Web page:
The Egyptian Mediterranean coast is filled with beautiful sandy beaches – perfect for bathing and relaxing. The sands and dunes from the Nile Delta stretch almost through 500 km up to the Libyan border. During World War II, great battles took place in these areas. Part of the area near the border with Libya is occupied by military bases, elsewhere there are modern hotels designed primarily for Egyptians. The beaches between Alexandria and al-Alamayn, away from the most important monuments of Egypt, are not as popular as those on the Red Sea and Sinai. Difficulties with communication make, that only locals commute here.
20 km west of Alexandria begins with sandy white beaches, on which the new al-Agami resort grows. Currently, the center is divided into two separate organisms: al-Bitash (dim. bit) i Hannoville (dim. hannowil). You can get here from the highway to Marsa Matruh, turning off the road towards the beach. From Alexandria (from Midan Khartoum and from Masr) minibuses run, and also buses. Tourists in bathing suits continue to arouse interest.
Al-Bitash is a place for richer vacationers – there are modern hotels and luxurious villas there. Even women in rather skimpy outfits can be found on Fardus Beach. There are many restaurants here, most on the main road – szari‘ Bitash.
Abu Sir |
Following the road west of al-Agami, po 30 km passes the town of Abu Sir, in antiquity Taposiris Magna (ruins on the south side of the road). Getting there is complicated, and the taxi drivers (150-200 EGP) they often confuse Abu Sir with Abu Kir or Burg al-Arab.
The area has been inhabited since predynastic times. During the Persian period, it was the capital of the miniature kingdom of Marea (name from Lake Mareotis, Marjut, over which the city lay). In the fertile lands, grain was grown, grapevines and olives. Apparently it is here that the grape press was invented. In the Ptolemaic times, a city considered holy arose on the reservoir known today as Abu Sir – because here the tomb of Osiris was located. The ruins were mentioned in 1801 r. researchers of the Napoleonic expedition. Most of the goods came here on the lake connected to the Nile by a canal. The city had two ports - over the water reservoir (more important) and marine, from where grain was transported to Rome. Today the ruins, never studied by archaeologists, take up just over 1 km2 of the area. The tops of buildings and defensive walls protrude from the dunes. The busy port at the foot of the hill was stopped by pilgrims going to the nearby temple of Osiris. In Christian times, Taposiris Magna was an important stop on the route to St.. Menasa (Abu Mina |).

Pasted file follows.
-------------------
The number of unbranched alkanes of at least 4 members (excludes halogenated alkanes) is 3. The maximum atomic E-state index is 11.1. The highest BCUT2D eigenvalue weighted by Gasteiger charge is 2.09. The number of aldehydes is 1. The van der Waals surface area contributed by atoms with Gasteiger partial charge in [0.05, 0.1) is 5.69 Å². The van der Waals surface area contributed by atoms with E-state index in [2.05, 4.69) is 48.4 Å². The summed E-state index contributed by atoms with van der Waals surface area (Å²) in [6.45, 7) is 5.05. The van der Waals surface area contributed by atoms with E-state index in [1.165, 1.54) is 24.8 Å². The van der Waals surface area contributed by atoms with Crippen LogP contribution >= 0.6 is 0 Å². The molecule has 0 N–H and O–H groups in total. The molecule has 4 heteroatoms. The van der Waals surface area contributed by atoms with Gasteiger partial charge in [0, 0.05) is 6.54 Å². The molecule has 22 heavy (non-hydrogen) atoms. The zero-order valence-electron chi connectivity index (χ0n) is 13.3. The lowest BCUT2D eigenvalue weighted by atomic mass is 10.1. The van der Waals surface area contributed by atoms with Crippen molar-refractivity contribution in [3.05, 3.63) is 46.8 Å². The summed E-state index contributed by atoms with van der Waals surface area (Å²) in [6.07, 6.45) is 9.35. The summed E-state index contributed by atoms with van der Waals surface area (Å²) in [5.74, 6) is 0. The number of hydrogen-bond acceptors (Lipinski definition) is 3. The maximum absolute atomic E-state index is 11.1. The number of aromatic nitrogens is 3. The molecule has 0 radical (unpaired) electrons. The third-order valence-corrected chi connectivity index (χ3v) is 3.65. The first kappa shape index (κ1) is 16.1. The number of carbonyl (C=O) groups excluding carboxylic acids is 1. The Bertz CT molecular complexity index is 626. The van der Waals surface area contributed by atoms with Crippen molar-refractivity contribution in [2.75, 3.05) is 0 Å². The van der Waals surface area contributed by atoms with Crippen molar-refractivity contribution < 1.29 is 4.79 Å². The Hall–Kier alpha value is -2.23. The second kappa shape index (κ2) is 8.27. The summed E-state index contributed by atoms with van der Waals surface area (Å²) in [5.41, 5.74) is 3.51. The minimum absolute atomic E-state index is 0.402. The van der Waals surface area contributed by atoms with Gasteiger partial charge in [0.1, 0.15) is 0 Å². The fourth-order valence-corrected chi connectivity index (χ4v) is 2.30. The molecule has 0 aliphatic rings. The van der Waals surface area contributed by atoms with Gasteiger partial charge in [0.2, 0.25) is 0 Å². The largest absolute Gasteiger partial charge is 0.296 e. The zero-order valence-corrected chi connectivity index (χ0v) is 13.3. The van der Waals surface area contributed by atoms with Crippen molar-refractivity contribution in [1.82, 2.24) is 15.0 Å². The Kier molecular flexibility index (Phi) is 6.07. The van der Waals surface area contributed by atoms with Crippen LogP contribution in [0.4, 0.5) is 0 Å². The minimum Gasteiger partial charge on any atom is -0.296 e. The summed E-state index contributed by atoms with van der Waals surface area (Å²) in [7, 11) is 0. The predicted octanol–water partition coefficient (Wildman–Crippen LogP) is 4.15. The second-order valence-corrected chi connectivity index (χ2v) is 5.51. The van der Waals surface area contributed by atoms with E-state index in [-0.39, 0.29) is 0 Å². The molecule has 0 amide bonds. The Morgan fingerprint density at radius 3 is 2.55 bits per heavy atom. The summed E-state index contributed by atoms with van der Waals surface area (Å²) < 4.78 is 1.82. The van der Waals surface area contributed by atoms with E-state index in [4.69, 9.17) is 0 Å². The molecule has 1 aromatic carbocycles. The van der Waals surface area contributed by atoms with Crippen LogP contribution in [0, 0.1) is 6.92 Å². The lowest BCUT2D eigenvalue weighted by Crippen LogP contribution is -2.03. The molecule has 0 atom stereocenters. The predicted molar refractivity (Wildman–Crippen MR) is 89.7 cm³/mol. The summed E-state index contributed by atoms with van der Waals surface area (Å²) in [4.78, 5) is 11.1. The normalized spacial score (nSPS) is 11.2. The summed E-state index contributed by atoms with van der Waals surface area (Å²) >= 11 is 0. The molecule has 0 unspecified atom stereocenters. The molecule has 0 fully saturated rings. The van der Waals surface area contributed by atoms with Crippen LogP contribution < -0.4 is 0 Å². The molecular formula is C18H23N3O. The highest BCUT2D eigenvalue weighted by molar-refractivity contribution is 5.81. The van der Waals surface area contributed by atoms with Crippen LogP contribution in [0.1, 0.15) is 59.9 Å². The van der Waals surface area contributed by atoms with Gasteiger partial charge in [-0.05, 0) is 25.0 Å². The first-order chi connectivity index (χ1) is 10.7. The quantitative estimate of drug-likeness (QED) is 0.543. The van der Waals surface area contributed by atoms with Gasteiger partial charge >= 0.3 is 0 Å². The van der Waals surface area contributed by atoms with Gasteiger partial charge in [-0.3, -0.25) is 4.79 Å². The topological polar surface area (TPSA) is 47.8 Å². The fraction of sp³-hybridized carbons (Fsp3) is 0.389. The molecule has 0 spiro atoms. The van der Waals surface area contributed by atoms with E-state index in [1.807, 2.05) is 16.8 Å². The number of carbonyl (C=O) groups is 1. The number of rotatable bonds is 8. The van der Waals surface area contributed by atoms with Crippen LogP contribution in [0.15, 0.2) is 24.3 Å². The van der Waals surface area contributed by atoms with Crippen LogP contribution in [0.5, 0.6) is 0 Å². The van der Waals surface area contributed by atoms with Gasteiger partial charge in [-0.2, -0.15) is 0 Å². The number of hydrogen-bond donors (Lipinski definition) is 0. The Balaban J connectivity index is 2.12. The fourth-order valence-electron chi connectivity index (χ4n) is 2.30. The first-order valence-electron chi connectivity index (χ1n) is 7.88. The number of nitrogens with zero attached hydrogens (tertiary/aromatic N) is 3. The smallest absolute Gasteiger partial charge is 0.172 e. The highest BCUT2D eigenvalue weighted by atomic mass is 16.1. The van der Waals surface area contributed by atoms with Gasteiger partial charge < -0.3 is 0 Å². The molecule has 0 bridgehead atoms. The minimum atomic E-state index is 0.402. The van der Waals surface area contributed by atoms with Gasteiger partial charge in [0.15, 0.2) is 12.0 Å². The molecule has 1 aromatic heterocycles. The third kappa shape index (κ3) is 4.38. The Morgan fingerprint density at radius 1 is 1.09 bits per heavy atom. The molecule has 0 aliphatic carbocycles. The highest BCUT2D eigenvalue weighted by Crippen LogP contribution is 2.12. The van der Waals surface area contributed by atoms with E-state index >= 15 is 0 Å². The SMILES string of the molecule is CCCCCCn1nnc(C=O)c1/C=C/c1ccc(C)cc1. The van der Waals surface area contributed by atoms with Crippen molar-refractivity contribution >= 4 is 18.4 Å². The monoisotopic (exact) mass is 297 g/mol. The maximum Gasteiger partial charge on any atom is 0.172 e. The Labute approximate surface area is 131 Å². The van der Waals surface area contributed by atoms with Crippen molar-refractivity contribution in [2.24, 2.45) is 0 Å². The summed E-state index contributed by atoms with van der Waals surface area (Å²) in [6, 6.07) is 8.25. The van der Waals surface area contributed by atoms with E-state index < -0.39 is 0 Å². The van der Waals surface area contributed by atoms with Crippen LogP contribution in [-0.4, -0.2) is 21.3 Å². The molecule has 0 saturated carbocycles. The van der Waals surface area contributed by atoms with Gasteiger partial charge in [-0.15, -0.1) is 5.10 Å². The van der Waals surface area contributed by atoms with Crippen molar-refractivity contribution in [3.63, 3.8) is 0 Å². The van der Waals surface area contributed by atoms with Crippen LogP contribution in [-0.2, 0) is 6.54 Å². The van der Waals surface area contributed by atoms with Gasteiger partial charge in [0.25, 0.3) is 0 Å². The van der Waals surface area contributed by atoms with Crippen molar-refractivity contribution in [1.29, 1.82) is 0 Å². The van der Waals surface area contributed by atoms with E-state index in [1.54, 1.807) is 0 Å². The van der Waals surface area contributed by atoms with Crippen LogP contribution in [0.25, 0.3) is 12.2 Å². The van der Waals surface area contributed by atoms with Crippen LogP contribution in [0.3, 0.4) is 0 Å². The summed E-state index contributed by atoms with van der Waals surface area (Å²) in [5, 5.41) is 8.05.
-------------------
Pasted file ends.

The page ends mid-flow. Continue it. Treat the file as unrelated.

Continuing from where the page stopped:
In times of, when the construction of Alexandria was completed, the temple of Osiris was built. Later, it served as a Christian church. The ruins rise on the hill separating the lake from the sea. Only the pylon has survived to this day (on the eastern side) and outer walls (100 me and 85 m) about height 2 m. The construction of the inner sanctuary is attributed to Ptolemy II. After the Arab conquest, the building was transformed into a Muslim fortress. Then it served as a hideout for Bedouin robbers, then the British used him for a coast guard station.
The remains of the Roman bath can be seen nearby. You can see the olive press and the residential area with houses decorated with mosaics.
A necropolis for sacred animals was found at the top of the hill. Walls and a bridge from Justinian's time were discovered at the seaside, and nearby there are the ruins of the lighthouse tower from the times of Ptolemy II Philadelphos, reminiscent of the famous building of Pharos. Built from blocks of local limestone, consists of three parts: square base, octagon and a cylindrical next step. Today it has 30 m in height, so it's four- or five times smaller than the original. Originally, its light was clearly visible from the sea and the lake. Some archaeologists believe, that it is older and one of the wonders of the ancient world was modeled on it.